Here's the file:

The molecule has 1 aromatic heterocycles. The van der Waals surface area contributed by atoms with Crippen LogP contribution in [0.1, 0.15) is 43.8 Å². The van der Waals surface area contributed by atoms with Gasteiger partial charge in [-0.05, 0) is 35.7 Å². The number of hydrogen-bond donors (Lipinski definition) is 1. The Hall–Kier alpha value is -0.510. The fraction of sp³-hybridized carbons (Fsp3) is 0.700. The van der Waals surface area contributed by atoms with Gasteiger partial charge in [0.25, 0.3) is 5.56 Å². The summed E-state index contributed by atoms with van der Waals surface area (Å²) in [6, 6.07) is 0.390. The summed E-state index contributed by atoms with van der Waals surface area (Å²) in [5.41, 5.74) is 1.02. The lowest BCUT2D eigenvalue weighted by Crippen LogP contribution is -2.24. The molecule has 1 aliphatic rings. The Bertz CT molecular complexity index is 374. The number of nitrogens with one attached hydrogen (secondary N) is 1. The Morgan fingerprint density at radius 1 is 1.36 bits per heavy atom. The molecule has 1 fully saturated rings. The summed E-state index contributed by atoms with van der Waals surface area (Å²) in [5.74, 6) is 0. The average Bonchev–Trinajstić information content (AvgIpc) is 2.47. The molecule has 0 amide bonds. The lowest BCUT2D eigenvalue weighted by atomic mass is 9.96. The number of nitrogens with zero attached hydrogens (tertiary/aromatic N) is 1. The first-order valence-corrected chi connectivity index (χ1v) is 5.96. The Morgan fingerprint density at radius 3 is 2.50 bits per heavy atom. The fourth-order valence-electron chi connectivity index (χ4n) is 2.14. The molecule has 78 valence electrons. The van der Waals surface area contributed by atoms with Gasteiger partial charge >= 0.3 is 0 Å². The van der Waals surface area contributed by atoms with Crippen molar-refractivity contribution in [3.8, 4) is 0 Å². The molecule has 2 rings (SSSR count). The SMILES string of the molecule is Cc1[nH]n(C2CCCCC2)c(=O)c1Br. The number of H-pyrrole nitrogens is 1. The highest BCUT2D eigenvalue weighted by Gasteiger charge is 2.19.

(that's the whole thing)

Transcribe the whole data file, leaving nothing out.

The molecule has 1 aromatic heterocycles. The van der Waals surface area contributed by atoms with Crippen LogP contribution in [0.1, 0.15) is 43.8 Å². The van der Waals surface area contributed by atoms with Gasteiger partial charge in [-0.05, 0) is 35.7 Å². The number of hydrogen-bond donors (Lipinski definition) is 1. The Hall–Kier alpha value is -0.510. The fraction of sp³-hybridized carbons (Fsp3) is 0.700. The van der Waals surface area contributed by atoms with Gasteiger partial charge in [0.25, 0.3) is 5.56 Å². The summed E-state index contributed by atoms with van der Waals surface area (Å²) in [6, 6.07) is 0.390. The summed E-state index contributed by atoms with van der Waals surface area (Å²) in [5.41, 5.74) is 1.02. The lowest BCUT2D eigenvalue weighted by Crippen LogP contribution is -2.24. The molecule has 1 aliphatic rings. The Bertz CT molecular complexity index is 374. The number of nitrogens with one attached hydrogen (secondary N) is 1. The Morgan fingerprint density at radius 1 is 1.36 bits per heavy atom. The molecule has 1 fully saturated rings. The summed E-state index contributed by atoms with van der Waals surface area (Å²) in [5.74, 6) is 0. The average Bonchev–Trinajstić information content (AvgIpc) is 2.47. The molecule has 0 amide bonds. The lowest BCUT2D eigenvalue weighted by atomic mass is 9.96. The number of nitrogens with zero attached hydrogens (tertiary/aromatic N) is 1. The first-order valence-corrected chi connectivity index (χ1v) is 5.96. The Morgan fingerprint density at radius 3 is 2.50 bits per heavy atom. The fourth-order valence-electron chi connectivity index (χ4n) is 2.14. The molecule has 78 valence electrons. The van der Waals surface area contributed by atoms with Gasteiger partial charge >= 0.3 is 0 Å². The van der Waals surface area contributed by atoms with Crippen molar-refractivity contribution in [3.8, 4) is 0 Å². The molecule has 2 rings (SSSR count). The SMILES string of the molecule is Cc1[nH]n(C2CCCCC2)c(=O)c1Br. The number of H-pyrrole nitrogens is 1. The highest BCUT2D eigenvalue weighted by Gasteiger charge is 2.19.